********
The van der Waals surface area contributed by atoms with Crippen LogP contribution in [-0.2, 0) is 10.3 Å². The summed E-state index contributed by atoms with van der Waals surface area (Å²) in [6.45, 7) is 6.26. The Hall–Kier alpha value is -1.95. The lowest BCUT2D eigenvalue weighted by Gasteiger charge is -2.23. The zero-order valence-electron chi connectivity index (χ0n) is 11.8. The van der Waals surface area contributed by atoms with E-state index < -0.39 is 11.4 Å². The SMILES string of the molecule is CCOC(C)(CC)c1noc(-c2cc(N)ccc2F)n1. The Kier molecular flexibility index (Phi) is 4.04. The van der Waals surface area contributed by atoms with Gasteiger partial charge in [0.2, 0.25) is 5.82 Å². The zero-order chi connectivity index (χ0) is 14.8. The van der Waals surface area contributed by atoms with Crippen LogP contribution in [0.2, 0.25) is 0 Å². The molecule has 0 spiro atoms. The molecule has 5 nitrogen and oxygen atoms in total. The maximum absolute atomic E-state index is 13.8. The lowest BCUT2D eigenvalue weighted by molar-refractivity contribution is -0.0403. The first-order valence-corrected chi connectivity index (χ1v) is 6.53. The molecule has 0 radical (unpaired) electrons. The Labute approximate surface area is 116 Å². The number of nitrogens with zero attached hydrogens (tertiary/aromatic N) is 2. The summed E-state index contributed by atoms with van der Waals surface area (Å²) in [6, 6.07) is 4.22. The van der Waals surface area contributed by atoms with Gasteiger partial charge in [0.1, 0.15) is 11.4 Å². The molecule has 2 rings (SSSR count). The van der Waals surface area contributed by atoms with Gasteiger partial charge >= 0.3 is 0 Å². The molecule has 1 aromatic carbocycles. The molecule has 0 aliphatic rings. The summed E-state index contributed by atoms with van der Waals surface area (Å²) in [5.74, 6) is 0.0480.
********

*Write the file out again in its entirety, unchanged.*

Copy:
The van der Waals surface area contributed by atoms with Crippen LogP contribution in [-0.2, 0) is 10.3 Å². The summed E-state index contributed by atoms with van der Waals surface area (Å²) in [6.45, 7) is 6.26. The Hall–Kier alpha value is -1.95. The lowest BCUT2D eigenvalue weighted by Gasteiger charge is -2.23. The zero-order valence-electron chi connectivity index (χ0n) is 11.8. The van der Waals surface area contributed by atoms with E-state index < -0.39 is 11.4 Å². The SMILES string of the molecule is CCOC(C)(CC)c1noc(-c2cc(N)ccc2F)n1. The Kier molecular flexibility index (Phi) is 4.04. The van der Waals surface area contributed by atoms with Gasteiger partial charge in [0.2, 0.25) is 5.82 Å². The zero-order chi connectivity index (χ0) is 14.8. The van der Waals surface area contributed by atoms with Crippen LogP contribution in [0.2, 0.25) is 0 Å². The molecule has 0 spiro atoms. The molecule has 5 nitrogen and oxygen atoms in total. The maximum absolute atomic E-state index is 13.8. The lowest BCUT2D eigenvalue weighted by molar-refractivity contribution is -0.0403. The first-order valence-corrected chi connectivity index (χ1v) is 6.53. The molecule has 0 radical (unpaired) electrons. The Labute approximate surface area is 116 Å². The number of nitrogens with zero attached hydrogens (tertiary/aromatic N) is 2. The summed E-state index contributed by atoms with van der Waals surface area (Å²) in [6, 6.07) is 4.22. The van der Waals surface area contributed by atoms with Gasteiger partial charge in [0.1, 0.15) is 11.4 Å². The molecule has 2 rings (SSSR count). The van der Waals surface area contributed by atoms with Gasteiger partial charge >= 0.3 is 0 Å². The molecule has 1 aromatic carbocycles. The molecule has 0 aliphatic rings. The summed E-state index contributed by atoms with van der Waals surface area (Å²) in [5.74, 6) is 0.0480.